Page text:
SAG nominations go the safe, predictable route
05:00 AM, Jan 16, 2013
The membership of the Screen Actors Guild skewed traditional and even a tad conservative Wednesday by honoring respected acting veterans such as Maggie Smith and Alan Arkin, along with the entire cast of The Best Exotic Marigold Hotel, and foregoing riskier choices like Joaquin Phoenix for The Master or any members of Django Unchained, which takes a darkly comic look at slavery.
The actors guild did embrace a lower-profile film and lesser-known actor John Hawkes for his role as a partially paralyzed man in The Sessions, along with a comeback performance for his co-star, Helen Hunt, as a sex therapist. They were nominated for best male actor and best female actor in a supporting role.
The guild also honored well-known actors traditionally seen in lighter, comic roles or blockbuster action performances among them Bradley Cooper, nominated for lead actor for his dramatic part as a cuckolded husband with bipolar disorder in Silver Linings Playbook, Anne Hathaway for her supporting part as the tragic Fantine in Les Misérables, and Hugh Jackman for his lead role as the principled Jean Valjean in Les Mis.
The SAG nominees presented few surprises and plenty of indicators for the upcoming Oscar race. Though it doesn’t dispense a “best picture,” SAG’s “outstanding performance by a cast in a motion picture” category is closely watched because it often correlates with Oscar’s best-picture contenders and could predict at least five of the Academy Award nominees for the top prize.
There were predictable choices and one minor surprise in the top SAG category. Nominees Argo, Les Mis, Lincoln and Silver Linings Playbook were among the expected selections. The British retirement comedy The Best Exotic Marigold Hotel, having come out earlier in the year in May was more of a long shot.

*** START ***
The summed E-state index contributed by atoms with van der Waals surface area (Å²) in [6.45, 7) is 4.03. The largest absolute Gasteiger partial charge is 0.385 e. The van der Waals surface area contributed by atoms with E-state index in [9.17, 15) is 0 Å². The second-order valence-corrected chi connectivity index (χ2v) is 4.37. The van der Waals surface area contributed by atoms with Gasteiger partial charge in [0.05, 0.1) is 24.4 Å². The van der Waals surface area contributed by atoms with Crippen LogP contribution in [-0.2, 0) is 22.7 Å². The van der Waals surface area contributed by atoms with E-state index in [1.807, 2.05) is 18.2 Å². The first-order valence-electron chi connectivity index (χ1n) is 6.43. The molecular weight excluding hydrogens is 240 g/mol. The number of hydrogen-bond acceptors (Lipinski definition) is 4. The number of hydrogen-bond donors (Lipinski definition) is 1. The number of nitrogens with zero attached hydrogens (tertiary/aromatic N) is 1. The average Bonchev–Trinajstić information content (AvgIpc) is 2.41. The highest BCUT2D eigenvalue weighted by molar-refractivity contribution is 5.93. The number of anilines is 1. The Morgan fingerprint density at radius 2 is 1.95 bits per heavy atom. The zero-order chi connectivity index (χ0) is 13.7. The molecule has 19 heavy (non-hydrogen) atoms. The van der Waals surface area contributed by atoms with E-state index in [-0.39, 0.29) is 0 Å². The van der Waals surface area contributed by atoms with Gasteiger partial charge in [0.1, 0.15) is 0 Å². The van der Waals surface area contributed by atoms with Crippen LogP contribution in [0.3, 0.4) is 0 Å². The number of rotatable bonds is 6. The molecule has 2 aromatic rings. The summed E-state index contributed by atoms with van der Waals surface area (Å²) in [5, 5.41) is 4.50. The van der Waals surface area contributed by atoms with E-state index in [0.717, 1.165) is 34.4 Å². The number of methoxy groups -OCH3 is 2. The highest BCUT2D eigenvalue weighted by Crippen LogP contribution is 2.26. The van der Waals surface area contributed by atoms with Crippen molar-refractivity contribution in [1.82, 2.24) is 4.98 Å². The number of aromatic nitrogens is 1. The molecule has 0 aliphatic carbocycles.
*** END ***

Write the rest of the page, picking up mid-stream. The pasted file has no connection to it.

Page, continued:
Notable absences in the category included Zero Dark Thirty (which did garner a nod for lead actress Jessica Chastain), while Life of Pi, The Dark Knight Rises and Django Unchained were completely shut out. No nominations went to the lower-budget but much-admired film Moonrise Kingdom. And another audience and critical favorite, Beasts of the Southern Wild, was declared ineligible because it broke the guild’s rules on using only professional actors.
Though Phoenix did not get a nomination for The Master, his co-star Philip Seymour Hoffman made the cut for best supporting actor. Phoenix’s omission could indicate that the 2,100 guild members were put off by actor’s antics in the past few years in the wake of his 2010 mockumentary, I’m Still Here. Or it might just have reflected the membership’s mixed reaction to the enigmatic Master.
There were no real surprises among the other choices for best actor in a lead role, which included Daniel Day-Lewis in Lincoln and Denzel Washington in Flight.
For best female actor in a lead role the contenders ranged from relative newcomers like Jennifer Lawrence for her role as a troubled young widow with a penchant for dancing in Silver Linings Playbook to veterans such as Helen Mirren for her role in Hitchcock as the director’s collaborator wife.
Marion Cotillard was the only nominee for a foreign film. In the French-made Rust and Bone she plays a Marineland animal trainer who loses her legs in an attack by a killer whale. Naomi Watts was also nominated in the lead category for her role as a mother of three who faces a terrifying tsunami in The Impossible, a film that has gotten perhaps the least buzz among the selections
In the category of female supporting actor, Nicole Kidman was probably the biggest surprise for her part as the sexy girlfriend of a creepy convicted killer in The Paperboy. Sally Field also was nominated for her performance as Mary Todd Lincoln in Lincoln.
Among supporting actors, Javier Bardem’s quirky Skyfall villain might have been the closest thing to a surprise in a category that included Alan Arkin as a movie exec in Argo, Robert De Niro as Bradley Cooper’s eccentric gambling father in Silver Linings Playbook, and Tommy Lee Jones as abolitionist Congressman Thaddeus Stevens in Lincoln.